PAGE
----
US ECONOMY PICKS UP, BUT TRADE LAGS The economic growth rate in the US revived to a moderate 2.7 percent annual rate in the third quarter and analysts are looking for further improvement during the final three months of the year. Third-quarter growth marked a clear improvement over the mediocre 1.9 percent rate of the second quarter and the anemic 0.8 percent rate in the first. Profits at US corporations also inched up 0.8 percent in the third quarter. For the year so far, profits are running 7.8 percent higher than 1992. And construction spending increased 2.5 percent in October, the sixth consecutive increase. But the US merchandise trade deficit shot up to $36.3 billion from July to September, the biggest quarterly inbalance in six years. If the deficit continues at this pace, it will be the largest annual figure since 1987. Russian elections

Russia's election Arbitration Court yesterday threw out a request from First Deputy Prime Minister Vladimir Shumeiko to ban the Communists and another opposition party from Dec. 12 parliamentary elections. Mr. Shumeiko asked this after they used free air-time to oppose a draft constitution also up for voting. @EVENTEXT = Troubled Bosnia talks

Troubled peace talks on Bosnia-Herzegovina hovered close to collapse yesterday as rival leaders bickered over a map that would divide the state among its three ethnic groups. Leaders held a second day of face-to-face negotiations, but sources said there was no progress. Irish talks tomorrow

Britain and Ireland will hold Northern Ireland summit talks tomorrow, but British officials cautioned against hopes of major steps toward a peace settlement. Leaders will meet for the first time since they launched a peace initiative in Brussels in October, and since disclosure of British contact with the Irish Republican Army. Egypt militant trial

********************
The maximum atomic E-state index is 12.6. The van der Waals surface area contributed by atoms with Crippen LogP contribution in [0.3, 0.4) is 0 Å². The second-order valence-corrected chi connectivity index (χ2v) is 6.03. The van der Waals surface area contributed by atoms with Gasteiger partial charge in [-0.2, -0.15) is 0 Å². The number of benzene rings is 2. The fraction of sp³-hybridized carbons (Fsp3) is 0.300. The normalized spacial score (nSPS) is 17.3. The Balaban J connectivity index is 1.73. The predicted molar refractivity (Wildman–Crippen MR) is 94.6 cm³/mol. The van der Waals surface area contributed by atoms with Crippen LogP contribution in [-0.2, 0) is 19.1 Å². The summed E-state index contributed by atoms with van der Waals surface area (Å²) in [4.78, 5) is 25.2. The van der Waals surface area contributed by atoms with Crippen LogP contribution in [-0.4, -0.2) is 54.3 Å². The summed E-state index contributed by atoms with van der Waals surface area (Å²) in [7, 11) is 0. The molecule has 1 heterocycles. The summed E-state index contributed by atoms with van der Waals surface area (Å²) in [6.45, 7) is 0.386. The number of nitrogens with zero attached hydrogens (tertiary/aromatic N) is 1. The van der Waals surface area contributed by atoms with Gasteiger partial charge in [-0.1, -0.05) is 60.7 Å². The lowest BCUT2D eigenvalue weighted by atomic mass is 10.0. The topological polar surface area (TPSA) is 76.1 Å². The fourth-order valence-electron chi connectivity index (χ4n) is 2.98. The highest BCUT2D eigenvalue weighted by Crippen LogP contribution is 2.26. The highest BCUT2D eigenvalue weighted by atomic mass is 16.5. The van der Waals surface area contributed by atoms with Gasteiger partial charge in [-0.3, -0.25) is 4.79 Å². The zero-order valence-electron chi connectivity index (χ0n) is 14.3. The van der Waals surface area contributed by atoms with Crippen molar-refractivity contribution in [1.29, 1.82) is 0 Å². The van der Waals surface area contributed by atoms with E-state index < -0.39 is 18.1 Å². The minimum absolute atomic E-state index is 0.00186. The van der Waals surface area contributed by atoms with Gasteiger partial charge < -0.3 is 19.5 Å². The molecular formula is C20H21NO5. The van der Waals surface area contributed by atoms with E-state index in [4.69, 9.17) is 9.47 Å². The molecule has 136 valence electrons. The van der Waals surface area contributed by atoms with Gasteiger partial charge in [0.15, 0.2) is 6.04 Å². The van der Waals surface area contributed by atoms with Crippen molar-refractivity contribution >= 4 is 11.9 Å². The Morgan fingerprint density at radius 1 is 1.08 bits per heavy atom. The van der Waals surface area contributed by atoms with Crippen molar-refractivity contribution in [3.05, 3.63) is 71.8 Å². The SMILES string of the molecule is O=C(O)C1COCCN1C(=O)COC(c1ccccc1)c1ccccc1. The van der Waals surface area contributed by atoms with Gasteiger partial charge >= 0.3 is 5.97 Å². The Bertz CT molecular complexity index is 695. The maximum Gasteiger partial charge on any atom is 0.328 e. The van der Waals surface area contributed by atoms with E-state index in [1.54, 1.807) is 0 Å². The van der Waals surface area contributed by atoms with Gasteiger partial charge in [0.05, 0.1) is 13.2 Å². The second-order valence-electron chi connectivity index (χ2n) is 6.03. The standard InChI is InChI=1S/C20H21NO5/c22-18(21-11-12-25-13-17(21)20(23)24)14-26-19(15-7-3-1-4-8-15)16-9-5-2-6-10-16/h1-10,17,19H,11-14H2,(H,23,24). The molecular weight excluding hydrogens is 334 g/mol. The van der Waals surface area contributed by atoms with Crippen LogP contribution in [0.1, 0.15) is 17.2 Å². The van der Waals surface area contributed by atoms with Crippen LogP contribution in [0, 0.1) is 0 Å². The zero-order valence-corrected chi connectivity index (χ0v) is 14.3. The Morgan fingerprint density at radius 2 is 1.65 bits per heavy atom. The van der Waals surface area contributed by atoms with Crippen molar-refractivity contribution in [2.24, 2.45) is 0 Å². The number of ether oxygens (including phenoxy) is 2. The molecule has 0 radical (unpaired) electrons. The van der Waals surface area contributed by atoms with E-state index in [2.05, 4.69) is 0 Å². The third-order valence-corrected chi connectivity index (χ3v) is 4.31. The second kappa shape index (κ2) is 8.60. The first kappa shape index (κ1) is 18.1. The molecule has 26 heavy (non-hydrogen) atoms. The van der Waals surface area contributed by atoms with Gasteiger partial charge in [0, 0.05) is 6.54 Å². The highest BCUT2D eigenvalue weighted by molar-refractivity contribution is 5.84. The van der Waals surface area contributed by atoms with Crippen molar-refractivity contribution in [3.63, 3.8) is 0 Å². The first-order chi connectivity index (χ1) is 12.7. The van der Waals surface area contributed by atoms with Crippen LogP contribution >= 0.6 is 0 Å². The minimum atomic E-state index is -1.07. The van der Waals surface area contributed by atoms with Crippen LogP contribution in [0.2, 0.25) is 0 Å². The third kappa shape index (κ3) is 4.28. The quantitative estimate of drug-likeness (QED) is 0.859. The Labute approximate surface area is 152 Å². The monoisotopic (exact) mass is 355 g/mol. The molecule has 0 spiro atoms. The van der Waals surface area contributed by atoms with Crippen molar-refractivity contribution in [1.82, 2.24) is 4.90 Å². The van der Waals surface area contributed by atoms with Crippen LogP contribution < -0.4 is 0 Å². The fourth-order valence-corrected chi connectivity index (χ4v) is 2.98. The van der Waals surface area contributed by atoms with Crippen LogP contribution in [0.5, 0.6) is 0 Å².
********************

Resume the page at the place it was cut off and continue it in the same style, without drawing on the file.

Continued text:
An Islamic militant was sentenced to death yesterday for the assassination of Egyptian author Farag Foda, who was critical of Muslim extremism. The case was closely watched by Egyptian intellectuals, who feel they are under siege by fundamentalists. Clinton and Rushdie

Trying to soothe the Muslim world, President Clinton said he met British author Salman Rushdie to support his right to free speech and religion, not to endorse attacks on Islam. Mr. Rushdie has been in hiding since fundamentalists called for his death. Libya sanctions

New UN sanctions freezing Libyan assets abroad came into force yesterday to pressure Tripoli into surrendering two men accused of bombing a Pan Am airliner in the skies over Lockerbie, Scotland in 1988. Libya has been under other UN sanctions since 1992. RTC nominee withdraws

Developer Stanley G. Tate Tuesday withdrew his nomination to head the banking cleanup agency, the Resolution Trust Corporation, after a Senate committee declined to consider it. Tate blamed his demise on allegations by those who feared he would crack down on waste and fraud. L.A. airport settlement

Officials of the Los Angeles International Airport and more than 50 airlines were expected to finalize a landing-fee settlement brokered by the Clinton administration that will avert a threatened shutdown. The ``agreement in principle'' was announced Tuesday night, but no details were offered. Korean rice protests

About 7,000 South Korean farmers protested yesterday in three cities, demanding that either the government keep foreign rice out of the domestic market or President Kim Young Sam resign. The issue threatens to be the first political crisis for his 10-month-old government. Boeing, Airbus cuts

Boeing Company said yesterday it will cut up to 3,000 jobs and trim production of its 737 and 747 commercial jetliners in 1994 due to a global recession in the airline industry. Similarly, the European Airbus consortium said Tuesday it had received 20 more cancellations than new orders this year.

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